ERRATIC PERFORMANCE. Whatever their target, all commodity funds are likely to show an erratic performance that can be unsettling. Indeed, it's not uncommon for funds to shut down after losing all or most of their investors' money. "A higher degree of volatility is assumed," declares Sol Waksman, president of Barclay Trading Group, a Fairfield (Iowa) brokerage firm that tracks the performance of trading advisers. "If investors can't handle it, they should stay away from commodity funds."

Instead, those people might consider guaranteed funds, which promise a return of principal, despite market conditions. The pledge is possible because trading advisers invest about two-thirds of the fund assets in low-risk instruments such as zero-coupon bonds or Treasuries. The other third goes into the commodities markets to boost the fund's overall yield. Cost for such a promise? Less money for trading means less riskof loss--and less opportunity for double-digitgains.

      Range from soybeans to wheat to pork bellies to orange juice. Prices tend to 
      move based on weather, trade policy, consumption, and international crops
      Investors speculate on the future value of the dollar vs. German marks, 
      Japanese yen, Swiss francs, and others
      Crude oil, heating oil, and gasoline are the most popular. Weather, wars, and 
      inflation make these markets move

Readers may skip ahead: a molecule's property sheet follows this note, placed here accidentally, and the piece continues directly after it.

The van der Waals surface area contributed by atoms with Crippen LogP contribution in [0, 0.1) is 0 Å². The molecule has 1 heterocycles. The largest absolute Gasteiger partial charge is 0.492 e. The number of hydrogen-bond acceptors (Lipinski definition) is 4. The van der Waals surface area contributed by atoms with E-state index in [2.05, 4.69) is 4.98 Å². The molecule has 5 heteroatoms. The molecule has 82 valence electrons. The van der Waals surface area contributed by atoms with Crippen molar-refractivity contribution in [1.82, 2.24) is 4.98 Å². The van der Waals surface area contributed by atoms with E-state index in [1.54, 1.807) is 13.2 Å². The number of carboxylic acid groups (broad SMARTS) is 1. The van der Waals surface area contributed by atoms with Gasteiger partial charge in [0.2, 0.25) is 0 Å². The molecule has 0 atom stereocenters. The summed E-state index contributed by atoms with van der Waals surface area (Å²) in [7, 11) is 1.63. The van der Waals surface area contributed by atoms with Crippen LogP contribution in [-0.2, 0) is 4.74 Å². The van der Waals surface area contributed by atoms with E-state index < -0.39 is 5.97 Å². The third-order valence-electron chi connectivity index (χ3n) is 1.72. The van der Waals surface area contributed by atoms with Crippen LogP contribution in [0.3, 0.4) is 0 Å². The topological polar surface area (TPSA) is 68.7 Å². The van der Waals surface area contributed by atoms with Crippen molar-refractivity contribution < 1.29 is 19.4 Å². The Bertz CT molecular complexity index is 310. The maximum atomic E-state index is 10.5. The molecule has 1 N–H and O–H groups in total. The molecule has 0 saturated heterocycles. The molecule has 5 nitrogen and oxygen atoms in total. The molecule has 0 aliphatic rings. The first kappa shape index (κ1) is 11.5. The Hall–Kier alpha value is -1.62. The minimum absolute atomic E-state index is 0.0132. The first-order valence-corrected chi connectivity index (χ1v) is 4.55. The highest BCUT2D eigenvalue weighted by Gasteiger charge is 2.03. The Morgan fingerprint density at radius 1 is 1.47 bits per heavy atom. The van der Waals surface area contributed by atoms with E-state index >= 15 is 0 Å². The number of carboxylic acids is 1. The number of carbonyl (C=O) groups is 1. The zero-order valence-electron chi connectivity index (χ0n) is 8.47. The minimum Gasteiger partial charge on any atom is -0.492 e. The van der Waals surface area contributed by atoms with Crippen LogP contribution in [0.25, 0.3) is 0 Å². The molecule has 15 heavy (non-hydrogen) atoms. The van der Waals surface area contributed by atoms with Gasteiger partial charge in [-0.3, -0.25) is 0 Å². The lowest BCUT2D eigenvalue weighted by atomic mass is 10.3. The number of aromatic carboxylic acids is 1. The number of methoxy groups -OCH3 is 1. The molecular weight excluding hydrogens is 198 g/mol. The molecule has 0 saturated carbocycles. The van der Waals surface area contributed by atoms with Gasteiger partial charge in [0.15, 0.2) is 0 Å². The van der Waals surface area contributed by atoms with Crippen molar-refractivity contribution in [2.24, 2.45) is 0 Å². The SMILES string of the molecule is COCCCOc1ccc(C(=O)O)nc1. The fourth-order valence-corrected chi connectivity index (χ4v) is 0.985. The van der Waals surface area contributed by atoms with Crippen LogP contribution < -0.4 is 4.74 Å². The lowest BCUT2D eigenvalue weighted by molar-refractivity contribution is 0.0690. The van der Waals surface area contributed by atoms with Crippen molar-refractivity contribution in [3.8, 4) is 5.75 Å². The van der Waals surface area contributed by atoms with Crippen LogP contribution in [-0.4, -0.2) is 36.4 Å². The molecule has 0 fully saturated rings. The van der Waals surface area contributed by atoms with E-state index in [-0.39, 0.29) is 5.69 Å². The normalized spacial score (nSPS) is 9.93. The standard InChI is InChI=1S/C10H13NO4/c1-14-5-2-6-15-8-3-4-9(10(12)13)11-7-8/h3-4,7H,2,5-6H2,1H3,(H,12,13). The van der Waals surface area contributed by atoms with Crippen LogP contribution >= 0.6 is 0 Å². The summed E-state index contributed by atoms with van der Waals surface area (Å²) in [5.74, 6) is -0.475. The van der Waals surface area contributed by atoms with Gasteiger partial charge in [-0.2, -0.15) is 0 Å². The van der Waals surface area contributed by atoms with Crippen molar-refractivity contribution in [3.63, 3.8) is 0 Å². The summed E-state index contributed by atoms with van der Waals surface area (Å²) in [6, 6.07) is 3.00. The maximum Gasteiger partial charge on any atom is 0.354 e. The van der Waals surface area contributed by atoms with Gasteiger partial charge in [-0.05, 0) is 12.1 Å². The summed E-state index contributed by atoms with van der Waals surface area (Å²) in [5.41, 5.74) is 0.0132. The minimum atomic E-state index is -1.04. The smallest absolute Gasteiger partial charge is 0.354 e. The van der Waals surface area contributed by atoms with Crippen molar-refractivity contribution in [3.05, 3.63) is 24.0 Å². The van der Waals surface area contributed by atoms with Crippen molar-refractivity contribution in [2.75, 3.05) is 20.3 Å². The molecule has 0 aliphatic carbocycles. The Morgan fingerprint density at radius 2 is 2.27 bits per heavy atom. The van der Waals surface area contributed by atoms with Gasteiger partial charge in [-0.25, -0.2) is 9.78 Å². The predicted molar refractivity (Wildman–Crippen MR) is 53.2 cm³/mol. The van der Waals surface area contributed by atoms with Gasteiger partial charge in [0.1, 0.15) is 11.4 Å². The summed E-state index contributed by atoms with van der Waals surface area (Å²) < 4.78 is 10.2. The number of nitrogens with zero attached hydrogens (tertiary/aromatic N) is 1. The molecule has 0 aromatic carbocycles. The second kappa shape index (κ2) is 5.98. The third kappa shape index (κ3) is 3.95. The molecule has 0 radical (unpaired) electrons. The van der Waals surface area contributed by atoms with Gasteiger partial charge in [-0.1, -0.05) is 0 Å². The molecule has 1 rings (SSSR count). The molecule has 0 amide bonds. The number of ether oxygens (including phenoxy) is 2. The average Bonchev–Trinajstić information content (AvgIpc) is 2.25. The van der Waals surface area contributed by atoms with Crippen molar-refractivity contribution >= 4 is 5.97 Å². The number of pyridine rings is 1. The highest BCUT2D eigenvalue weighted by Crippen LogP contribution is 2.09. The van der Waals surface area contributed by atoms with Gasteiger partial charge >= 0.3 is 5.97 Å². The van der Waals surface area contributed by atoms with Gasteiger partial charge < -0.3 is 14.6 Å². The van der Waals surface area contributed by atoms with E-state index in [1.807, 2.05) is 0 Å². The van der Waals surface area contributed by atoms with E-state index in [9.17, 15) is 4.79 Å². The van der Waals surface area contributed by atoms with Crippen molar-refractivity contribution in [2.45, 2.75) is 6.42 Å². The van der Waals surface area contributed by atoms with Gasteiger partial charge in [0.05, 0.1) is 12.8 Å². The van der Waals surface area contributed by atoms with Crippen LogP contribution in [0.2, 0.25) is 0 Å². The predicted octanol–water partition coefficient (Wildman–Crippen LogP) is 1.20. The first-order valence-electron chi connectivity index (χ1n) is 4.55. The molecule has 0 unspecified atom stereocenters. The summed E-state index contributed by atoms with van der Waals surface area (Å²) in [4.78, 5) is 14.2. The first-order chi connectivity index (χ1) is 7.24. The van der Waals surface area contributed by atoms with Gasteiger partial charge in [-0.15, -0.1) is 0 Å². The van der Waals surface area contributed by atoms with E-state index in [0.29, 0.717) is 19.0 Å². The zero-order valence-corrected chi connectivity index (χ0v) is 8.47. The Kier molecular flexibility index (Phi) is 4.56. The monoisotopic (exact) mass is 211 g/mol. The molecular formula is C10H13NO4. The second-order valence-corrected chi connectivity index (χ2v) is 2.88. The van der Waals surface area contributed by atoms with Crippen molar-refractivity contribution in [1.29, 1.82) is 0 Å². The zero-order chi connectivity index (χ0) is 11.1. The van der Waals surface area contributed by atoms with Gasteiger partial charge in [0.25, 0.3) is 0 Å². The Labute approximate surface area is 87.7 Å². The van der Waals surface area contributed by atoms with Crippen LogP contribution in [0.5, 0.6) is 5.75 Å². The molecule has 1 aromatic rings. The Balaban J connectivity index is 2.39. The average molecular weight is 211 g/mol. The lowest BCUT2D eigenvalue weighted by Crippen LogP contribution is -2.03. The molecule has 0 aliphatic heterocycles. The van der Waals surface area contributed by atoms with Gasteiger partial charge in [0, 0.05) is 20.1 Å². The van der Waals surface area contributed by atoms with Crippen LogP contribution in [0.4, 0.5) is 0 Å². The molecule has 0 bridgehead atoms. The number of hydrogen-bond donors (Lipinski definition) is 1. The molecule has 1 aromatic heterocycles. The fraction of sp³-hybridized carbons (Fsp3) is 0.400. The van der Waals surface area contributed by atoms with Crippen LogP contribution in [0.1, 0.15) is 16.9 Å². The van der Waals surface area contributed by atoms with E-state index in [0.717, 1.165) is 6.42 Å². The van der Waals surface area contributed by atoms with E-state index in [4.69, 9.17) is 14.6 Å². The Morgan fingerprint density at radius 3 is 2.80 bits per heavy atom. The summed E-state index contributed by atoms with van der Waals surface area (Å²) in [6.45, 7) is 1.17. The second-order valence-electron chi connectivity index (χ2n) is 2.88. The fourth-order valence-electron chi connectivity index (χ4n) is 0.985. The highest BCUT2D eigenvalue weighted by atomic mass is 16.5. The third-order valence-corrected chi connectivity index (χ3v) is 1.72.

Sensitive to all manner of economic news and to actions by the world's central 
      banks. Eurodollar futures are tied to short-term rates charged on funds 
      deposited overseas. Treasury-bond futures are tied to the U.S. government's 
      30-year bond
      Silver, gold, platinum. One of the sleepiest games around in recent years. May 
      take a resurgence in inflation to wake them up
      Available on the Standard & Poor's 500 or other stock indexes. Enable fund 
      managers to bet on the future course of a big basket of stocks in a single 
      leveraged transaction
      DATA: BW
                             Annualized    Worst    Assets under
                                return     2-month   management
      Firm                   for 5 yrs. * period   (in millions)
      Des Moines, Iowa
                               95.81 %      31 %        $13
      Saddlebrook, N.J.
                              81.38          2           77
                              73.01          22           28
      Giddings, Tex.
                              72.27          3           50
      Albany, Conn.
                              58.76         12           20
      *Compound annual total return